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Is your prenuptial agreement valid? Here's what you should know

If you have a prenuptial agreement in place, you may think that there is no way to counteract it. However, there are a few times when the court will ignore the agreement and determine a different outcome for your divorce.

Some of the common reasons that prenuptial agreements are voided or invalidated include:

  • One party not having adequate time to review it
  • Coercion
  • Unrealistic or unfair terms
  • Arrangements that are not allowed to be in a prenuptial agreement

Here's an example. If you were getting married in two days and your spouse-to-be suddenly presented you with a premarital agreement, you may think that you have no option but to sign it and worry about the consequences later. You may feel pressured and believe that not signing it will mean your marriage won't occur. That lack of time combined with pressure could invalidate the agreement completely.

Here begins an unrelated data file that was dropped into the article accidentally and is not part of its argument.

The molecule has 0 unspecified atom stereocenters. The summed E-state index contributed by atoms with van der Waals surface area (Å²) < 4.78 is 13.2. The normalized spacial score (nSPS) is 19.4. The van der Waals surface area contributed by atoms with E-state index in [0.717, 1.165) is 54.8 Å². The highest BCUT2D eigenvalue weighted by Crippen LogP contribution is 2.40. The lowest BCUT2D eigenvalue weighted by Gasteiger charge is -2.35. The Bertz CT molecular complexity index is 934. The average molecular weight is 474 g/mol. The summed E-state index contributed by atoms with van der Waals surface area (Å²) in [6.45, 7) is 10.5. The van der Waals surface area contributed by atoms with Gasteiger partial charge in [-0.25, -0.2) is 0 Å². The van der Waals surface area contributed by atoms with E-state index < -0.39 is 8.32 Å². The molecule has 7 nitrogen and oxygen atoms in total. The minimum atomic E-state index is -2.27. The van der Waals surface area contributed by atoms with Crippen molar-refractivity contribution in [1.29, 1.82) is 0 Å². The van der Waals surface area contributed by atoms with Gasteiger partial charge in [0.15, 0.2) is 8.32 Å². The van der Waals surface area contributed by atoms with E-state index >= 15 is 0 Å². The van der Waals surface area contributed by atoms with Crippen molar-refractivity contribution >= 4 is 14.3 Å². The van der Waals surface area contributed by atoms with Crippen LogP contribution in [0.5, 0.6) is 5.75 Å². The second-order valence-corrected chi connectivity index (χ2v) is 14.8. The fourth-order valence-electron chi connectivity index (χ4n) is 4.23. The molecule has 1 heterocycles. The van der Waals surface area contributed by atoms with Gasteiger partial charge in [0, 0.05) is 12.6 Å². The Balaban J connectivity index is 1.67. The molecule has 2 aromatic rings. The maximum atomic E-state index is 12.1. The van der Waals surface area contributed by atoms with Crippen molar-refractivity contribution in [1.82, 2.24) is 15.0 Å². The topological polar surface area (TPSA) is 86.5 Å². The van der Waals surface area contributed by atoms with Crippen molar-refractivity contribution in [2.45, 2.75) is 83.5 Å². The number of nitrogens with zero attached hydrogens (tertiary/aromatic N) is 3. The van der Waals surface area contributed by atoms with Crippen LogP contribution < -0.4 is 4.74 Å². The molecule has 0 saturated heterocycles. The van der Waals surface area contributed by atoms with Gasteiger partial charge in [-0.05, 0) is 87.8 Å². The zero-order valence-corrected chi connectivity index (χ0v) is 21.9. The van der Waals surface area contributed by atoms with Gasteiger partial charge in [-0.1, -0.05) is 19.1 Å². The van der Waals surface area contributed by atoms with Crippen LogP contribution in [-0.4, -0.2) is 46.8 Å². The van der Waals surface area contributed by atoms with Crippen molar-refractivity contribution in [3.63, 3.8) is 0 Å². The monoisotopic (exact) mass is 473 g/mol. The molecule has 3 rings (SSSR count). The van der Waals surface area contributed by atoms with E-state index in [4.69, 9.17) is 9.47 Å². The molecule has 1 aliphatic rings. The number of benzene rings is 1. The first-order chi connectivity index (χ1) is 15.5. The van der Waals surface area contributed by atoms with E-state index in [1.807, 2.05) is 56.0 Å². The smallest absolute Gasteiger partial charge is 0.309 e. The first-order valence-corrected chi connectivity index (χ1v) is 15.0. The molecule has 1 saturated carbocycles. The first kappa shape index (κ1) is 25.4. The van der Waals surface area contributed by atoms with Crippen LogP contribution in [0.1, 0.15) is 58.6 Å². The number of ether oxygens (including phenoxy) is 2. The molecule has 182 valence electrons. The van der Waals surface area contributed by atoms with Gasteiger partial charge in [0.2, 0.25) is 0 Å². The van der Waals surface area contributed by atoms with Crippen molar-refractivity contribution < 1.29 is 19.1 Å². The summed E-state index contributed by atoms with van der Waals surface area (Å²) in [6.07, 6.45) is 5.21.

Another thing that could invalidate a prenuptial agreement is if it includes terms that are not legally able to be in the prenuptial agreement, like child custody arrangements. Usually, child custody arrangements have to be made at the time of a divorce, not before, because the parents have to do what's in the child's best interests.

Your attorney can help you review your prenuptial agreement to determine if it was fair or if it should be invalidated. If you feel that you were coerced into signing it or that it is completely unfair to you, there may be steps you can take to have it invalidated, so that you can create a better divorce settlement.

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